At least, this is what I understand from my visit to Oberkochen a couple of weeks ago, where we picked up a 50/1.5 (and a 21/4.5), though we haven't developed any film yet from the trip (got back yesterday). My suspicion is that this is all a bit like the Leica M8 complaints: there are those who take pictures, and are perfectly happy, and those who 'test' their cameras and lenses in order to find faults they have read about on the internet.
The Bessas have a very short RF base, making them marginal with ultra-fast lenses at close distances: we have had mixed results with the 50/1.5 Nokton and no luck at all with the 50/1 Noctilux. The 50/1.2 Canon is so soft and flary at full aperture that you can't tell.
The 40/1.4 should be a better bet (it's one of the few Voigtlander lenses I haven't used) but of course you'd need a 3-series for the 40 finder. We have however had excellent results with the 35/1.7 Ultron on R, R2 and T and recommend its performance unreservedly -- though I still prefer my 35/1.4 Summilux pre-aspheric because I like the handling better (focusing lug/finger grip instead of collar).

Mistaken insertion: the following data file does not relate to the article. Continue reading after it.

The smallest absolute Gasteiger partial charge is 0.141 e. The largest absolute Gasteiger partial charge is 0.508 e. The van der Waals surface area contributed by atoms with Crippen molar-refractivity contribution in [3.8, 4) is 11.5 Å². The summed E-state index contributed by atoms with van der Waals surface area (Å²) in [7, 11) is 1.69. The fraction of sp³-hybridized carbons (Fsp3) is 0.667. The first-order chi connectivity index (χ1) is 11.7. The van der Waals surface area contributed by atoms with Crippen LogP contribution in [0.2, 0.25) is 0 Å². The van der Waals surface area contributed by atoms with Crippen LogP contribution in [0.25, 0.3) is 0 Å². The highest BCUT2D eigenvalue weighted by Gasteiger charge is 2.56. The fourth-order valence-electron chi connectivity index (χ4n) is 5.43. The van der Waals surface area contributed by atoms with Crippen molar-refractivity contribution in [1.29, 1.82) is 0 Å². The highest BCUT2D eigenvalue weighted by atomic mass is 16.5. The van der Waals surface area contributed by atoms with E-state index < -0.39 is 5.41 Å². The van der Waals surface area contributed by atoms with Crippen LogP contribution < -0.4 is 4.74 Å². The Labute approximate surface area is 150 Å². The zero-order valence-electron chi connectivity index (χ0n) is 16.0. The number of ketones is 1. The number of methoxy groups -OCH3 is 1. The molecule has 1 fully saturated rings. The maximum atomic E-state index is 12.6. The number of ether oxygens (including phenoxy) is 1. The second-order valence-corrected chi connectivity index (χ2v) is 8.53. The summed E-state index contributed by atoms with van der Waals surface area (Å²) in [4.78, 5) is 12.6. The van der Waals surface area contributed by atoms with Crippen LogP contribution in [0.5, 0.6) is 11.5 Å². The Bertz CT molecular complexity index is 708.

If you get the chance (and can find the money) look at Zeiss Ikons and Leicas too. A Leica is hellish expensive but amortized over the 25 years since I bought it new, my M4-P doesn't seem too bad. And the 35/2 from Zeiss is nice too...
an a-series canon with a 50mm f/1.4 is actually a pretty swell low-light kit. light, not too noisy, CHEAP, and high quality
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Look at a Voigtländer rangefinder system. It has some pretty fast glass, but far less expensive than a Leica or Zeiss system.